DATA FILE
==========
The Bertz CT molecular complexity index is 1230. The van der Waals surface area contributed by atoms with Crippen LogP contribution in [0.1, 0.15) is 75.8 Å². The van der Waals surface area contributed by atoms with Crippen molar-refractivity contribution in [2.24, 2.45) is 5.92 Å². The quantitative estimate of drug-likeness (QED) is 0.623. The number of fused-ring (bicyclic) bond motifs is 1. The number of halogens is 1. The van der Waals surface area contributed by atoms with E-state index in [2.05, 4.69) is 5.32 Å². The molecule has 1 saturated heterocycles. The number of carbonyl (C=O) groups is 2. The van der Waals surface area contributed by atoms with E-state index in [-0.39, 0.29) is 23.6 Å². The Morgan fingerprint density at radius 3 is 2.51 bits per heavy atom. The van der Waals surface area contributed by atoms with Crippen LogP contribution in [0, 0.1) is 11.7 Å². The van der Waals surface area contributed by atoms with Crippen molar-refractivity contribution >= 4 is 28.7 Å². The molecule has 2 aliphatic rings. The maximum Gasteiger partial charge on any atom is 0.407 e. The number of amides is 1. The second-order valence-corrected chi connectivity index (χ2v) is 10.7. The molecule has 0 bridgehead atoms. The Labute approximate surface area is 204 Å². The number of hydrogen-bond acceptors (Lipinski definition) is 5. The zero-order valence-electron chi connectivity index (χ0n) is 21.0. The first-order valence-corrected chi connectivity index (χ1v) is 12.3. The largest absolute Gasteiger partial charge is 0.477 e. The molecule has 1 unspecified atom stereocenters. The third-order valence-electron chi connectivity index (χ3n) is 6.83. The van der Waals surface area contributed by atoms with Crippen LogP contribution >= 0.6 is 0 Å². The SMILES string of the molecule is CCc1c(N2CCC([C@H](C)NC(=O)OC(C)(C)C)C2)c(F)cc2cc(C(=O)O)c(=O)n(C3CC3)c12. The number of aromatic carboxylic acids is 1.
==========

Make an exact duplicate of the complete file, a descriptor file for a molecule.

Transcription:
The Bertz CT molecular complexity index is 1230. The van der Waals surface area contributed by atoms with Crippen LogP contribution in [0.1, 0.15) is 75.8 Å². The van der Waals surface area contributed by atoms with Crippen molar-refractivity contribution in [2.24, 2.45) is 5.92 Å². The quantitative estimate of drug-likeness (QED) is 0.623. The number of fused-ring (bicyclic) bond motifs is 1. The number of halogens is 1. The van der Waals surface area contributed by atoms with E-state index in [2.05, 4.69) is 5.32 Å². The molecule has 1 saturated heterocycles. The number of carbonyl (C=O) groups is 2. The van der Waals surface area contributed by atoms with E-state index in [-0.39, 0.29) is 23.6 Å². The Morgan fingerprint density at radius 3 is 2.51 bits per heavy atom. The van der Waals surface area contributed by atoms with Crippen LogP contribution in [0, 0.1) is 11.7 Å². The van der Waals surface area contributed by atoms with Crippen molar-refractivity contribution >= 4 is 28.7 Å². The molecule has 2 aliphatic rings. The maximum Gasteiger partial charge on any atom is 0.407 e. The number of amides is 1. The second-order valence-corrected chi connectivity index (χ2v) is 10.7. The molecule has 0 bridgehead atoms. The Labute approximate surface area is 204 Å². The number of hydrogen-bond acceptors (Lipinski definition) is 5. The zero-order valence-electron chi connectivity index (χ0n) is 21.0. The first-order valence-corrected chi connectivity index (χ1v) is 12.3. The largest absolute Gasteiger partial charge is 0.477 e. The molecule has 1 unspecified atom stereocenters. The third-order valence-electron chi connectivity index (χ3n) is 6.83. The van der Waals surface area contributed by atoms with Crippen LogP contribution >= 0.6 is 0 Å². The SMILES string of the molecule is CCc1c(N2CCC([C@H](C)NC(=O)OC(C)(C)C)C2)c(F)cc2cc(C(=O)O)c(=O)n(C3CC3)c12. The number of aromatic carboxylic acids is 1.